(and by “handle it,” I mean “Walk by their table and fart”)
The politics in the restaurant, after I’d handily shed the baby weight (a full year later) and enrolled in nursing school, got to be a bit much. Restaurants are incestuous places – you can hardly go around a corner without seeing one server grinding up on another, or the bartender grabbing a quick feel on the new hostesses boobs. One of the servers, and a friend of mine (whom I later diagnosed as having Borderline Personality Disorder – thanks, WebMD, or, as I like to call you, You’reGonnaDieMD.com) had begun dating one of the managers, another friend of mine.
She managed to get between our friendship by whining about me to him, then telling him whatever I’d replied with, and doing the same to me: “Did you know that Sergio thinks you’re too fat for XYZ?”
Soon there was a rift between Sergio and I, each of us she’d handily played against one another. While he was an honorary uncle to my son and a good friend to me, he began looking for any excuse to fire me. With whatever drivel she filled his mind with, I can’t say that I necessarily blame him.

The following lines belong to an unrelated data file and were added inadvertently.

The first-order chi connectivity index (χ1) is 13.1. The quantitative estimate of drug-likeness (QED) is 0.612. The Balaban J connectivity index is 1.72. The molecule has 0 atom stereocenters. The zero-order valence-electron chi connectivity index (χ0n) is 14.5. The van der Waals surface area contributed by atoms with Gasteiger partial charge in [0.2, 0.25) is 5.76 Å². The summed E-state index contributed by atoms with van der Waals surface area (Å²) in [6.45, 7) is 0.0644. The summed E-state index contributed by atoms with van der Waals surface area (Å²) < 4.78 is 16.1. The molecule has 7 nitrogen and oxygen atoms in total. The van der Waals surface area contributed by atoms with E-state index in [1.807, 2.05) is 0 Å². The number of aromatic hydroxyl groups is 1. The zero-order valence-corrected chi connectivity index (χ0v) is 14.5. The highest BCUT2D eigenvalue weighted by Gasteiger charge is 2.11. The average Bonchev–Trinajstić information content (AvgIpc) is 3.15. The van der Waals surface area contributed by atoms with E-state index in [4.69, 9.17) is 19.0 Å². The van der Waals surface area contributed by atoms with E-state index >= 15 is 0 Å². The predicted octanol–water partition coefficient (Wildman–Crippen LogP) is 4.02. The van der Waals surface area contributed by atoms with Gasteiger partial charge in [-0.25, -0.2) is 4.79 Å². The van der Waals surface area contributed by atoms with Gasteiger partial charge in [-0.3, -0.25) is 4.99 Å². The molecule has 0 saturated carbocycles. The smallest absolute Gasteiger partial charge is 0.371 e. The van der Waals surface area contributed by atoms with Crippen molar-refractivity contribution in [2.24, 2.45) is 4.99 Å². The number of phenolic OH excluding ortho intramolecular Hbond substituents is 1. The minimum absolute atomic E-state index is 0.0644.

But I watched my back – any fuck-up on my end would be immediate firing.
Things only got worse when Sergio’s girlfriend (my friend) got “pregnant.” I don’t know and don’t care to speculate upon whether or not the pregnancy was something that was in her head or not, but I do remember her showing up on Friday night, then on Saturday night, weeping openly in the tiny closet of a manager’s office. Then, she waited outside for us to close the place down.
When we did, she erupted.
She ran into the restaurant, screaming incoherent obscenities, and trying to attack Sergio, throwing plates around on the floor, shoving an entire tray of freshly-washed dishes onto the floor, where they shattered. I got an elbow to the face when I tried to grab her. Eventually, she went out the back door, leaving a trail of broken dishes in her wake.
Phew, I thought, as I iced my eye. She’s gone.
She was in the parking lot, where I could see her jumping up and down on my manager’s car, kicking and punching it as though it were a particularly annoying mosquito. It was bewildering.
The cops came.
I gave my notice the following day. On my last shift, where I may have gotten a cake and a bunch of free drinks in the past, I simply walked out the door, with that ominous-this-isn’t-quite-over feeling in the pit of my gut.